RWAs are billed on the 19th of the month (or the first business day after). RWA billing statements are available to view in VCSS within a day or two after RWA billing has completed.
Bills are no longer sent to customers, but can be accessed on approximately the 25th of each month on the Vendor & Customer Self Service (VCSS) website:https://vcss.ocfo.gsa.gov/
The Government Accountability Office (GAO) published a list of five FAQs regarding IPAC transactions along with several real-life situations and the GAO decision on each of those instances. This 2008 FAQ publication can be found on the GAO Appropriations Law Forum website by scrolling down to the "2008 Appropriations Law Forum" section and downloading the "Interagency Transactions" PDF.
No, those items impact financial closeout, but should not delay substantial completion being entered into RETA by PBS.
Yes, but GSA discourages IPAC customers from using purchase cards because it costs the government unnecessary purchase card fees. In order to use a purchase card, a federal customer must FIRST complete an RWA and cite the financial information (TAS) associated with the purchase card, and select “non-IPAC” as the billing method. Once the RWA is accepted, the customer must use pay.gov to pay the invoice.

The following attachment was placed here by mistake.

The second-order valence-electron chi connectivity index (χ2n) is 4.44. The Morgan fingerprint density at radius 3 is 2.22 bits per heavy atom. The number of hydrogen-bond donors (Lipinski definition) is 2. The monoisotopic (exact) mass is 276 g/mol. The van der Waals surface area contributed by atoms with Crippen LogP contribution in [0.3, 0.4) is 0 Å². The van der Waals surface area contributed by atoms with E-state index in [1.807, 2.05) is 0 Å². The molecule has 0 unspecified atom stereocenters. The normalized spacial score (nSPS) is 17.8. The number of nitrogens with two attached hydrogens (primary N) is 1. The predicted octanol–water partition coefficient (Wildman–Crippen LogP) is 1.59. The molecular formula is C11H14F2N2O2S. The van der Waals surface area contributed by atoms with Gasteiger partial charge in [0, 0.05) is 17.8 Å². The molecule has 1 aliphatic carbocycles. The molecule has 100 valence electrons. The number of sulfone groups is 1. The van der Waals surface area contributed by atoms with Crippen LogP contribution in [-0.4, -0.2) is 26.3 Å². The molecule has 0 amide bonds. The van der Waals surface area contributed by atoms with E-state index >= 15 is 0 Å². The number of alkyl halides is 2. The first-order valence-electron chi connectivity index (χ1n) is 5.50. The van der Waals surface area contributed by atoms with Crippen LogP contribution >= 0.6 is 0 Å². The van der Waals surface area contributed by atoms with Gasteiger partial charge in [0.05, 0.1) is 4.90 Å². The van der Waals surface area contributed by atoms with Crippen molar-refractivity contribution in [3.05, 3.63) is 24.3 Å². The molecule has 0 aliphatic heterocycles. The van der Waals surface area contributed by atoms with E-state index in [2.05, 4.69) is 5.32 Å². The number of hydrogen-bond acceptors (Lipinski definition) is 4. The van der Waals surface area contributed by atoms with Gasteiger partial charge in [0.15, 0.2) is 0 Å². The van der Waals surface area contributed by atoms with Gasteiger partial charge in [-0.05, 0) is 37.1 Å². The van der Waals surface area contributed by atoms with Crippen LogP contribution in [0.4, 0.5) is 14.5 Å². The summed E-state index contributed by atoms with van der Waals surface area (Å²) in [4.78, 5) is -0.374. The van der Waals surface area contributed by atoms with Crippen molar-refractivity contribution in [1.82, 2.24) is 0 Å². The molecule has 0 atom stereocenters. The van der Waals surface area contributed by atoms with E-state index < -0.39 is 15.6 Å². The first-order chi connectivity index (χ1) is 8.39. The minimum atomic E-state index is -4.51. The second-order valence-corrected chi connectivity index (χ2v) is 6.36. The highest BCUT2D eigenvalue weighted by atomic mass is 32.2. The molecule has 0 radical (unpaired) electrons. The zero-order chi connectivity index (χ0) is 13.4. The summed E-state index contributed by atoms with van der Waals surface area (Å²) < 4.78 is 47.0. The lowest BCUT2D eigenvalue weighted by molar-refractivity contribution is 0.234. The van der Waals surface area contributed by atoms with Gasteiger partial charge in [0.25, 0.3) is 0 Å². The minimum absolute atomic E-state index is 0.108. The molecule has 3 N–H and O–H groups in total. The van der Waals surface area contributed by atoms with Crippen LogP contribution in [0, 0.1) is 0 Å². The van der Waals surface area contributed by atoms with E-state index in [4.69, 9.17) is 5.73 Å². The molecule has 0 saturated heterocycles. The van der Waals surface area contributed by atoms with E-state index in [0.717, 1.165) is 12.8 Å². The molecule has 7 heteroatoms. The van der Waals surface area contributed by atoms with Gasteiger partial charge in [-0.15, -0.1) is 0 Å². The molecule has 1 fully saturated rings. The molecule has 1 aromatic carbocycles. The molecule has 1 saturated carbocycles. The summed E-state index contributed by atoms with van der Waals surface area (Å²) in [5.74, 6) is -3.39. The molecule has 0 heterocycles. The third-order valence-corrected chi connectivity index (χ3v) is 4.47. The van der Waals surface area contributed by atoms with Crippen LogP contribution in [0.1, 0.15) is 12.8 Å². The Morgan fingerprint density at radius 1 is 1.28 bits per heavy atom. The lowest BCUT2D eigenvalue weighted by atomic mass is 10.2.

If you have already used the “BOAC Search” on the “Billing Information” tab of the RWA in eRETA/RETA and still can’t find your BOAC, reach out to eRETA@gsa.gov with the following information:
- The five digit Agency Bureau Code:
- The eight digit Agency Location Code (ALC) (If non-IPAC, then this is blank):
- The billing Address:
- The Street address:
- The primary POC requesting this new BOAC (likely you) - we need name, phone number, and email address
Please see our “Contact Us” page at www.gsa.gov/rwa for contacts for various issues.
Vendor and Customer Self-Service. It allows customers to view their bills from GSA.
G-Invoicing is the government’s long-term sustainable solution for Buy/Sell transactions and will manage the receipt and acceptance of General Terms and Conditions (GT&C) Agreements, Orders, and Performance. It also will initiate fund settlement. Although Treasury has required G-invoicing to be used beginning in fiscal year (FY)23, GSA will not begin use until FY25. Customer eRETA users will still continue to use eRETA to submit all WR/RWA information just as they would have before the requirement. More information about G-invoicing, and GSA’s implementation plan is available at G-Invoicing | GSA.
Customers must cite funding which is available for obligation during the fiscal year (FY) of bona fide need of the work. GSA uses the supporting information and the Treasury Account Symbol on the RWA to verify the correct funding year is being used. Note that RETA/eRETA will give validation errors if there are mismatches between the fund year/type/etc. For more information about the bona fide need rule, appropriation law, and fund types, please see the RWA Policy Manual available at www.gsa.gov/rwa on the Policy and Guidance page.
That depends. How long funds are good for is defined by the “funding appropriation availability” from Appropriation law dictates how long funds are valid for (5 years after the expiration of obligational authority). For more information on Appropriation law and how it dictates fund availability, please see the RWA Policy Manual available at www.gsa.gov/rwa on the Policy and Guidance page.